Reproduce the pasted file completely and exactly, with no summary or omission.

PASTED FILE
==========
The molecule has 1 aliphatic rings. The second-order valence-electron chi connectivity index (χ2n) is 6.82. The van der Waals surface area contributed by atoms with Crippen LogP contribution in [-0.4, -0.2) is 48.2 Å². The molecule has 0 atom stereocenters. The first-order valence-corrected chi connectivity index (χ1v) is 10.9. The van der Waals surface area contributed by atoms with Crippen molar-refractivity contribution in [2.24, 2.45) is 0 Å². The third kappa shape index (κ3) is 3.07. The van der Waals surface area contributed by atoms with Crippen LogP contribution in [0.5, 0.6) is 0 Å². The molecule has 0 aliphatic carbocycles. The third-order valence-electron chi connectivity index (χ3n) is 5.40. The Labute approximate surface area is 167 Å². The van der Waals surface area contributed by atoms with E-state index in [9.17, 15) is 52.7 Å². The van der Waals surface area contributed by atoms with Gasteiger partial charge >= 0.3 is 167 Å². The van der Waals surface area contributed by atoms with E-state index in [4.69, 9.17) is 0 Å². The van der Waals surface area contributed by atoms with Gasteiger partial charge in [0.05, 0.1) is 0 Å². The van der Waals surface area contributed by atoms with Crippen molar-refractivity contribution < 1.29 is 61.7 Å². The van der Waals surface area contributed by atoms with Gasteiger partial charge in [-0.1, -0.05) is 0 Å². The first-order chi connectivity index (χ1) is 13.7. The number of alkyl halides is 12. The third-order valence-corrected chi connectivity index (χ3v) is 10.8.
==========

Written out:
The molecule has 1 aliphatic rings. The second-order valence-electron chi connectivity index (χ2n) is 6.82. The van der Waals surface area contributed by atoms with Crippen LogP contribution in [-0.4, -0.2) is 48.2 Å². The molecule has 0 atom stereocenters. The first-order valence-corrected chi connectivity index (χ1v) is 10.9. The van der Waals surface area contributed by atoms with Crippen molar-refractivity contribution in [2.24, 2.45) is 0 Å². The third kappa shape index (κ3) is 3.07. The van der Waals surface area contributed by atoms with Crippen LogP contribution in [0.5, 0.6) is 0 Å². The molecule has 0 aliphatic carbocycles. The third-order valence-electron chi connectivity index (χ3n) is 5.40. The Labute approximate surface area is 167 Å². The van der Waals surface area contributed by atoms with E-state index in [9.17, 15) is 52.7 Å². The van der Waals surface area contributed by atoms with Gasteiger partial charge >= 0.3 is 167 Å². The van der Waals surface area contributed by atoms with E-state index in [4.69, 9.17) is 0 Å². The van der Waals surface area contributed by atoms with Gasteiger partial charge in [0.05, 0.1) is 0 Å². The van der Waals surface area contributed by atoms with Crippen molar-refractivity contribution < 1.29 is 61.7 Å². The van der Waals surface area contributed by atoms with Gasteiger partial charge in [-0.1, -0.05) is 0 Å². The first-order chi connectivity index (χ1) is 13.7. The number of alkyl halides is 12. The third-order valence-corrected chi connectivity index (χ3v) is 10.8.